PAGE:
Nothing Hurts More Than Being Completely Alone
Jan 27, 2023
I was born with a genetic defect that caused constant pain. That’s how I spent most of my life growing up: in pain.
Most days, the pain was tolerable but on the days it wasn’t, the pain consumed me. I had countless surgeries and spent my days in and out of hospitals. Eventually, I was prescribed narcotic pain medicine – without an official diagnosis. It was years of ups and downs, highs and lows, surgeries and appointments. Suffering was my only option, it seemed – and I didn’t suffer well.
You probably already know where this story is going. The pain pills stopped working. I couldn’t get any more. So heroin was the next best thing. My situation was already pretty dire, with my husband was being deployed. I was miserable. I was praying to die and thought that was my only way out.
So I tried it, and it worked. I was able to get up, take a shower, make dinner, and take my son to the park – something that I hadn’t been able to do in so long.
But of course, that feeling was short-lived. It only put a band-aid on the pain.
As I spiraled into full-blown addiction, a new opportunity for pain management opened up. Just like that, all my years of pain and suffering were gone following the implantation of a pain monitor.
What was left: my addiction. Even though the pain was finally gone, I still needed drugs. The pain of living like this – lying to my loved ones, asking for money, doing things I never thought I would do – was just as bad as my physical pain had been. I never thought I’d end up here, but I was living it every single day.
After a while, everyone just threw their hands up and didn’t know what to do with me. I couldn’t see it then, but I was covering up a lot of things I didn’t want to deal with – anger, depression, boredom, frustration, sadness.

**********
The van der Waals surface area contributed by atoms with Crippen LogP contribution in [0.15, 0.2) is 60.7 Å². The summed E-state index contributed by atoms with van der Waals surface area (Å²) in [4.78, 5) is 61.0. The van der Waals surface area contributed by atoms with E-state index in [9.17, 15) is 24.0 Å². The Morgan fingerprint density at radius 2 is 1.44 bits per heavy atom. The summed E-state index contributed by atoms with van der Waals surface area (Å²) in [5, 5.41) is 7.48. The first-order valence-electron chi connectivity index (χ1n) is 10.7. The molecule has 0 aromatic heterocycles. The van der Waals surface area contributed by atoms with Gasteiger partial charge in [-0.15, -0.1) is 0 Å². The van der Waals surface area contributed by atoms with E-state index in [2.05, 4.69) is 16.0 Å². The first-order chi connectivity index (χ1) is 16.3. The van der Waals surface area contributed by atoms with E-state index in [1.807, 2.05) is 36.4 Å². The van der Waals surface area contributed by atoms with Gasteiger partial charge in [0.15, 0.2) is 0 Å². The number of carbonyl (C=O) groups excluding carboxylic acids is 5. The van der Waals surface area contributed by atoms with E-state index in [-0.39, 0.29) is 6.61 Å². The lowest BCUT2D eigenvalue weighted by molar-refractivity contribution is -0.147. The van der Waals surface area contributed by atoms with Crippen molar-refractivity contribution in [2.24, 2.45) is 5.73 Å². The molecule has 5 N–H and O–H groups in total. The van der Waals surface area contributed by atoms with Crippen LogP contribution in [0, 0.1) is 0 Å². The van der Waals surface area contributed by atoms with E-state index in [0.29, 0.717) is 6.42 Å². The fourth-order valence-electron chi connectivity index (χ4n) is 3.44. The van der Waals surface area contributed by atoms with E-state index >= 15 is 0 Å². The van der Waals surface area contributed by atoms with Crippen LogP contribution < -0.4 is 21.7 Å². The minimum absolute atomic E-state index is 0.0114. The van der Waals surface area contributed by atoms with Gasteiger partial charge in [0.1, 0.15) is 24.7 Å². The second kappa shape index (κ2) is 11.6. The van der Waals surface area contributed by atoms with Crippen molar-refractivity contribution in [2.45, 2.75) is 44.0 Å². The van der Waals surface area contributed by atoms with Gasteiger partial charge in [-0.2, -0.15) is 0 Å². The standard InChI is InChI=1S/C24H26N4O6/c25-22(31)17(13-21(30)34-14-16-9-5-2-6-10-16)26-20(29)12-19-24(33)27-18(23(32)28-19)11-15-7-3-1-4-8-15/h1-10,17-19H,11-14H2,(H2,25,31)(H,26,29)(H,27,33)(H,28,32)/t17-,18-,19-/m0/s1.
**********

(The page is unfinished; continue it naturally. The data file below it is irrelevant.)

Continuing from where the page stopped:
After years of disappointment, loss, fights, close calls, run-ins with the law, it was my turn to throw my hands up in the air and scream HELP.
And that’s exactly what I got: help. I learned that I needed to fix what was hiding behind the addiction.
I was in the process of doing just that when my mom committed suicide. Having less than a month clean, I quickly turned back to my escape and starting using again. My husband knew right away, packed up the kid and dogs, and left me alone.
I’ll never forget standing by my mom’s casket, all alone.
I realized in that exact moment that, no matter how bad things get, it could never be as bad as this: standing over my mom’s body and not having a single person next to me. I didn’t ever want to feel this again. There was nothing that hurt as much as this.
Not even the felony I didn’t realize was waiting for me after my mom’s funeral.
That’s when I completely gave in and accepted I didn’t know how to do this alone. I leaned in fully to a strong network of women in recovery. I gained connections I never thought I’d have and learned the opposite of addiction is connection.
At the time of my mom’s suicide, I didn’t know I could call my people and lean on them to get me through it. I thought I was tough and could get over anything, but it just wasn’t true. The shame and guilt kept me in my isolation.
My suffering may have been necessary but the misery I put myself through was optional. Now, my time is spent volunteering and helping others, focusing on my family and recovery, and being grateful.
I’m a living reminder that recovery is possible.